Taking a look at the extraordinary.
THE CAR COLLECTION
Sometimes we can be lucky enough to gain a passion from our parents, and at a young age, Steve Meyer was already hooked into the car world. His father, Paul Meyer, worked with cars and had his own collection, which included five Rolls-Royces — starting with a 1978 Silver Shadow.
Today, Steve has 16 cars of his own. His most prized vehicle? A DB7 Aston Martin. If you’re lucky, you may see him driving one of these precious items on the highway or on the back roads. Steve says every car in his collection is his favorite, but he will soon be wrapping up work on a 1971 Maserati Mexico, finished in champagne gold paint, that he is very excited about. If he could add any car to his collection, it would be a 1965 to 1967 Shelby Fastback.
As for collecting, Steve encourages other enthusiasts to research which cars are doing well, make sure to look at the history of the car, and most importantly, pick a car that they really like. For Steve, it’s about the enjoyable experiences you can have along the way. Oftentimes, when he takes one of his cars out cruising, he recalls those special moments with his father.
“Some memories of mine would be of a car,” Steve says. “He had many Porsches over the years, and Austin-Healeys, so when I drive those, I think of when I was a kid riding with him.”
THE SNEAKER COLLECTION
Growing up in the ’80s and ’90s, you were always a cool kid if you had the flyest and cleanest shoes. The same could be said for Lincoln University’s Assistant Athletic Director, and local sneakerhead, Keena Lynch. Keena recalls loving sneakers since he began saving money in the fifth and sixth grade to help buy his first pair of Nike Air Max Trainers — fit with the green, gray, black, and white colorway.
“I guess I can kinda blame it on my mom,” Keena comments. “When I was little, she used to say ‘OK I’ll pay for half and you pay for the other half,’ so all my lawn mowing money went to that.”
Sneaker collecting in the ’80s and ’90s used to require standing in lines out the store doors, but now companies often expose their new releases months before they’re available. Many companies also only sell a certain number of shoes, so snagging a pair before they sell out can be incredibly competitive. Keena currently has 135 pairs of sneakers in his collection, and he’s worn most of them at least once.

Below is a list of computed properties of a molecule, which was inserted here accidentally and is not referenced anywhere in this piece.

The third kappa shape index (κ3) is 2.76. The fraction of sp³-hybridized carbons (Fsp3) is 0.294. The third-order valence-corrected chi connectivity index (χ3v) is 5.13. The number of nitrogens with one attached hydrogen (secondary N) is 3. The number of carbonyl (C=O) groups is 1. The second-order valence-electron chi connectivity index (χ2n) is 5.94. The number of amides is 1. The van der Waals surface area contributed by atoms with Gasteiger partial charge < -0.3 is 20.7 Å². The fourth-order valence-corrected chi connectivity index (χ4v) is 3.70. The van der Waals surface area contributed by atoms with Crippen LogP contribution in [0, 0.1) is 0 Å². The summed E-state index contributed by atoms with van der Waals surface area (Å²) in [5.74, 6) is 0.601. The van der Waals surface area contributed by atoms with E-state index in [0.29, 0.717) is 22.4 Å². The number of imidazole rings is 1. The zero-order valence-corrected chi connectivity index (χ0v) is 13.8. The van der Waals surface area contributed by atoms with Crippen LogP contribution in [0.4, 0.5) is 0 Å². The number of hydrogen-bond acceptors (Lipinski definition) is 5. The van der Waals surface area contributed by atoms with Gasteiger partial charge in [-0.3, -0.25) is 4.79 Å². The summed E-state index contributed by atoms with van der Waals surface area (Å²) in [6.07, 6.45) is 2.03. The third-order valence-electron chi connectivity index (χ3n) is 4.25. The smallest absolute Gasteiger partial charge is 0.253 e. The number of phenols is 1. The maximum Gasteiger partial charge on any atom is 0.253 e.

“When I start my outfit, I always start with the shoes and then work my way up.”
Some of Keena’s favorite shoes he’s collected include a pair of Nike Airmax 95s, made with their legendary air bubble sole; a Lincoln University Jordan sneaker, worn and gifted to him by professional basketball player Chris Paul, who now plays for the Phoenix Suns; and a custom-made pair of Nikes that he designed himself in 2020 as part of Nike’s annual collaboration with the textile manufacturing company Pendleton, which is best known for its blankets and woolen clothing. Pendleton. Keena says he does love the aesthetics of his sneakers, but it’s the excellence of quality that impresses him. And while he is always mindful of how many sneakers he can really fit into one room, he’s always looking forward to that next email alert about a new release.
The ART Collection
Established in 2015, the Jefferson City Museum of Modern Art (JCMOMA) now features seven new masterpieces by Purvis Young in addition to its beautiful collection of works by famous artists Thornton Dial and Aboudia Abdoulaye Diarrassouba. In fact, JCMOMA was inspired by just one painting, “In Chains” by Purvis, as it hung in an art gallery in Ft. Lauderdale, Florida. The painting depicts two child-like figures chained together at the neck. Seeing its educational potential, JCMOMA was then geared toward making a big impression on young minds.
“Young minds, particularly third grade and up, they just love it,” says founder Richard Howerton. “They see you can start out with nothing and become someone important.”
While the gallery does have a permanent collection, it also includes rotating exhibitions, giving guests something to look forward to during every visit. When visiting the gallery, the collection works to inspire creativity as well as a lifelong connection with three very unique artists. The works of each artists have become quite famous around the world for their interpretive street scenes that often depict feelings of being trapped by world issues, such as poverty, as all three artists encountered many struggles during their youth.
For Purvis Young, he is most famous for his groundbreaking exhibit entitled “Souls Grown Deep” during the 1996 Olympics and was chosen to represent the U.S. at the international Venice Biennale in 2019. Both Purvis and Thornton Dial have also been featured at the Metropolitan Museum in New York as well as the Smithsonian’s National Portrait Gallery in Washington D.C., while Aboudia Abdoulaye Diarrassouba has been widely exhibited across Cote d’Ivoire, London, Paris, New York, and Marrakesh. To see these amazing works of art first hand, private tours with Museum Director Chris Duren can be booked through the JCMOMA website.